Climate Resilient African Landscapes (CRAL)
Climate-Resilient African Landscapes is a research consortium within the World Universities Network. Focusing on climate change responses we are establishing landscape-level ‘living labs’ in South Africa, Kenya and Ghana to build a holistic, comparative and in-depth understanding of multiple components of each land
scape. We will also interact with communities and other stakeholders to identify problems and explore solutions to climate change and other systemic pressures. Consortium members include the Universities of Cape Town, Alberta, Leeds, Nairobi and Ghana.
Understanding the social and environmental impacts of climate change and other drivers of change in Africa requires systemic and longitudinal place-based research. Through a landscape scale of analysis and action it is possible to gain a systemic understanding of the interactions between global and local change and risk and individual livelihood options, agency and adaptation strategies. Landscapes thus provide an ideal unit of analysis for considering the interacting impacts of change on biodiversity, ecosystem services and local livelihoods, and for realising new pathways towards a more resilient future.
The establishment of landscape-level ‘living labs’ provides the opportunity to build a holistic and in-depth understanding of multiple components of each landscape, and to interact with communities and other stakeholders to identify problems and explore solutions. Adopting a landscape approach brings together researchers from different disciplines working on livelihoods and adaptation, environmental history, ecosystem services, hydrology, biodiversity, agriculture, forestry, climate risk and water, energy and food security and provides opportunities to explore solutions such as ecosystem-based adaptation, stewardship, disaster risk reduction, agroecology, restoration and ecological infrastructure, amongst others. An on-going and regular presence in a site helps to establish relationships of trust and opens the door for knowledge co-production processes, fostering co-learning and collaboration across groups within the landscape. Local stakeholders are then able to shape the research agenda by identifying areas of need and co-designing projects with researchers and postgraduate students.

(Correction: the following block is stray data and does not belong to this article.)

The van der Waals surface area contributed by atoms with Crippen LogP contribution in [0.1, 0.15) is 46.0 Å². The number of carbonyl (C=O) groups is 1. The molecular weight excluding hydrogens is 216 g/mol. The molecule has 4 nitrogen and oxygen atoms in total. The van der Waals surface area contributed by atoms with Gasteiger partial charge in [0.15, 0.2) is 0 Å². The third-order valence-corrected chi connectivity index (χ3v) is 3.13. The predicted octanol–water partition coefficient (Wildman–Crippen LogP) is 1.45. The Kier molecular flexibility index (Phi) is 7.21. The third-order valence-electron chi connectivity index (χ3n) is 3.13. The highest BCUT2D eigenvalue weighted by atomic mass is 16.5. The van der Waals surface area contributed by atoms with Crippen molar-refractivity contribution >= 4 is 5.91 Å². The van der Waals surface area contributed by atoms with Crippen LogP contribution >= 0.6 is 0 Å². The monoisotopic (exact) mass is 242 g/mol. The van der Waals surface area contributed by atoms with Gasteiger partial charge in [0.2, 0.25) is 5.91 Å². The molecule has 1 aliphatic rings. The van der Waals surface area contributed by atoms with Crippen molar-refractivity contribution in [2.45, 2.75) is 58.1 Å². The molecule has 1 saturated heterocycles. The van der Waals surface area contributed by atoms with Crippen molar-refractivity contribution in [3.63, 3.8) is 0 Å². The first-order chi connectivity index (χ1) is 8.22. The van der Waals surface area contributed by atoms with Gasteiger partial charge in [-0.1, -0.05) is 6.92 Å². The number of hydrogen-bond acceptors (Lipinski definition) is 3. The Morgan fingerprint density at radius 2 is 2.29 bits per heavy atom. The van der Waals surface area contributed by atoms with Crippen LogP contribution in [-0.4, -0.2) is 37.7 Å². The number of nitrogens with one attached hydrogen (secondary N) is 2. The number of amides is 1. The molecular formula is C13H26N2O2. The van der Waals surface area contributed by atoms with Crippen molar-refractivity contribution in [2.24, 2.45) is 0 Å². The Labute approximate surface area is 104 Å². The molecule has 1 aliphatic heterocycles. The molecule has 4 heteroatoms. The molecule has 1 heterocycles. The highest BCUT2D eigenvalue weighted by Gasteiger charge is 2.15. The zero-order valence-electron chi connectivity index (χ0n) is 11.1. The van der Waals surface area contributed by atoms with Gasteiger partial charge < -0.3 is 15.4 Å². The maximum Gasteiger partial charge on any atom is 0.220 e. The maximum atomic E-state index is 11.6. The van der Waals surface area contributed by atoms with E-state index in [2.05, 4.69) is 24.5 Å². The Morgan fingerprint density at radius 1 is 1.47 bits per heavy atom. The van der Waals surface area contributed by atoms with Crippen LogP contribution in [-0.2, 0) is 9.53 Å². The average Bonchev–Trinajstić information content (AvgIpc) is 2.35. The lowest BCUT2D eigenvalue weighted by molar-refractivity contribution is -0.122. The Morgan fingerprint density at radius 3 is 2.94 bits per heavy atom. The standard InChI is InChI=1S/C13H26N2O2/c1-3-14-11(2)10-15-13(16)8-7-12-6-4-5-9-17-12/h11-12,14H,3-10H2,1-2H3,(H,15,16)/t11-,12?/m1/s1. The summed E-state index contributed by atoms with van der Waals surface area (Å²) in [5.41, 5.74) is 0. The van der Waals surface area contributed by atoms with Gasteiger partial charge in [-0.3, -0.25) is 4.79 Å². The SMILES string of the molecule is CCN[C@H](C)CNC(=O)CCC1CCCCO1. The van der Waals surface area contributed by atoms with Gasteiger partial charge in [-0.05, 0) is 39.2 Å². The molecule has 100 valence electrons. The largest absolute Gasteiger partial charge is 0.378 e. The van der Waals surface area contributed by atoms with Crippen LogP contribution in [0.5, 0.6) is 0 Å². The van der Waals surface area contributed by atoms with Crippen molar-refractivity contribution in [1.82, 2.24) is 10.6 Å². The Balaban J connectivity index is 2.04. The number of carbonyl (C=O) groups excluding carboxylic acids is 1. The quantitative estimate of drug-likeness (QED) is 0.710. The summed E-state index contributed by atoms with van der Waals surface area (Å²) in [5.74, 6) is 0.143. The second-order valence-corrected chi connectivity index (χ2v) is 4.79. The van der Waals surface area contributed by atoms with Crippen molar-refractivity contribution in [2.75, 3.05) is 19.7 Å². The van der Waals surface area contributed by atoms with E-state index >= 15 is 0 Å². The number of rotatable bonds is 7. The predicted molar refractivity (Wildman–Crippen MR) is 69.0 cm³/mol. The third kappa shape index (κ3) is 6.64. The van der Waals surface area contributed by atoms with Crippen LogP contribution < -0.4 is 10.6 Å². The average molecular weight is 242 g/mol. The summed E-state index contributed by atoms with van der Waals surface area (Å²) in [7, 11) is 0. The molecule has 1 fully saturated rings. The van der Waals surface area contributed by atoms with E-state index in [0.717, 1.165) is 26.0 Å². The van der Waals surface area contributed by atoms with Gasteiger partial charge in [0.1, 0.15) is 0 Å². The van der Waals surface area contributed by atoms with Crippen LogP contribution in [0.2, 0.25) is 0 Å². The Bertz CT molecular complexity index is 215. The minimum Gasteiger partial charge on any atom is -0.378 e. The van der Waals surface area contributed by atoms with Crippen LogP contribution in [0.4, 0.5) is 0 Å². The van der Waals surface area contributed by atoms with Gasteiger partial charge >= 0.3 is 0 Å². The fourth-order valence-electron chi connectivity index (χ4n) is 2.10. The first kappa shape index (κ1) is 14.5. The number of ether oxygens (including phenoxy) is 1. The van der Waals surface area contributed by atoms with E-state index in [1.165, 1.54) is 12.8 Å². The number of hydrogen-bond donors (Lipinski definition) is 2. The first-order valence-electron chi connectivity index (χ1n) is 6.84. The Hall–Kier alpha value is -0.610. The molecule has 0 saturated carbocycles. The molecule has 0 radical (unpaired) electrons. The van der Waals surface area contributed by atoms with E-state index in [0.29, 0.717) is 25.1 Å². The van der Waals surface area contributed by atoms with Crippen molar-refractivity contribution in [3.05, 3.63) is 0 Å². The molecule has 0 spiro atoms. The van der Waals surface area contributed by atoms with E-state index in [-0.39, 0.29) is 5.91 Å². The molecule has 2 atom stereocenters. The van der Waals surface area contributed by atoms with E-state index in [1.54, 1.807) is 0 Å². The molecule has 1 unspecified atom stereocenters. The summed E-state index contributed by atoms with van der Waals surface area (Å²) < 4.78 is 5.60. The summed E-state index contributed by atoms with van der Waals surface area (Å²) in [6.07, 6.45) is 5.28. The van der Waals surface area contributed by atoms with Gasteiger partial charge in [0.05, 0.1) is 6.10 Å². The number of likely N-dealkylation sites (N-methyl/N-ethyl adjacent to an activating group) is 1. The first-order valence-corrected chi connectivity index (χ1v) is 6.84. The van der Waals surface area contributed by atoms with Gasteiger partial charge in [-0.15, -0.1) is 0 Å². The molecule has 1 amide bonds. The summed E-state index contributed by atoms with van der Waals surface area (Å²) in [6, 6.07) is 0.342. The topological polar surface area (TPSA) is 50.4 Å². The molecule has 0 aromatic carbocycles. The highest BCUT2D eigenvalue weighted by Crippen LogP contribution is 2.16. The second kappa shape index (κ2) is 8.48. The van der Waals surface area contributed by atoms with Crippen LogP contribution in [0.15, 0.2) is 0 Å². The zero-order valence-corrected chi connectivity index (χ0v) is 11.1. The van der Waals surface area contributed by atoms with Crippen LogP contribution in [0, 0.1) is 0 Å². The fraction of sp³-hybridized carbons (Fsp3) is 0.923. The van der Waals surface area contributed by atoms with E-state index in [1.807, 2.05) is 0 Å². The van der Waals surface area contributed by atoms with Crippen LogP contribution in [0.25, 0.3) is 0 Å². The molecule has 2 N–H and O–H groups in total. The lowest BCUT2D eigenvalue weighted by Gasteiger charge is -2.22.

Our consortium will develop a conceptual framework, research agenda and broad protocol for three long-term, comparative landscape-level research sites overseen by three African universities (from South Africa, Kenya and Ghana) who are partners in the ARUA-CD. This will provide a shared programme of work for the consortium and ARUA partners moving forward, facilitating cross country comparison, generic lessons and a common basis for fundraising and postgraduate research and training. A key step in the process will be a review the literature on climate-smart landscape approaches and the integration of indigenous knowledge systems into these approaches within the African context.
- A transdisciplinary research agenda for landscape level research in South Africa, Ghana and Kenya.
- A review of research on landscape and livelihoods in Africa.
- Early career researchers with the capacity to lead this critical work going forward.
- An enhanced knowledge base of landscape level sustainability challenges and solutions in Africa.
- A tool box of concepts and approaches for landscape level collaborative work.
- Three ‘model’ sites that demonstrate best practice in enhancing climate resilience.
Sheona Shackleton, ACDI, University of Cape Town (academic lead)
Chris Gordon, Institute for Environment and Sanitation Studies (IESS), University of Ghana
Maggie Opondo, Institute for Climate Change Adaptation (ICCA), University of Nairobi
Marty Luckert, Department of Resource Economics and Environmental Sociology, University of Alberta
Susannah Sallu, School of Earth and Environment, University of Leeds
Phosiso Sola, World Agroforestry Centre (ICRAF), Nairobi
George Outa, University of Nairobi
As part of the CRAL project, ACDI researchers and partners through the ARUA-CD collaborated on a Special Issue of the journal Land. The Special Issue “Collaboration and Multi-Stakeholder Engagement in Landscape Governance and Management in Africa: Lessons from Practice” has been a huge success with seven papers published thus far. Topics of these papers include research on biosphere reserves, transformative spaces, landscape stewardship and energy transitions in landscape governance. More papers will be published soon.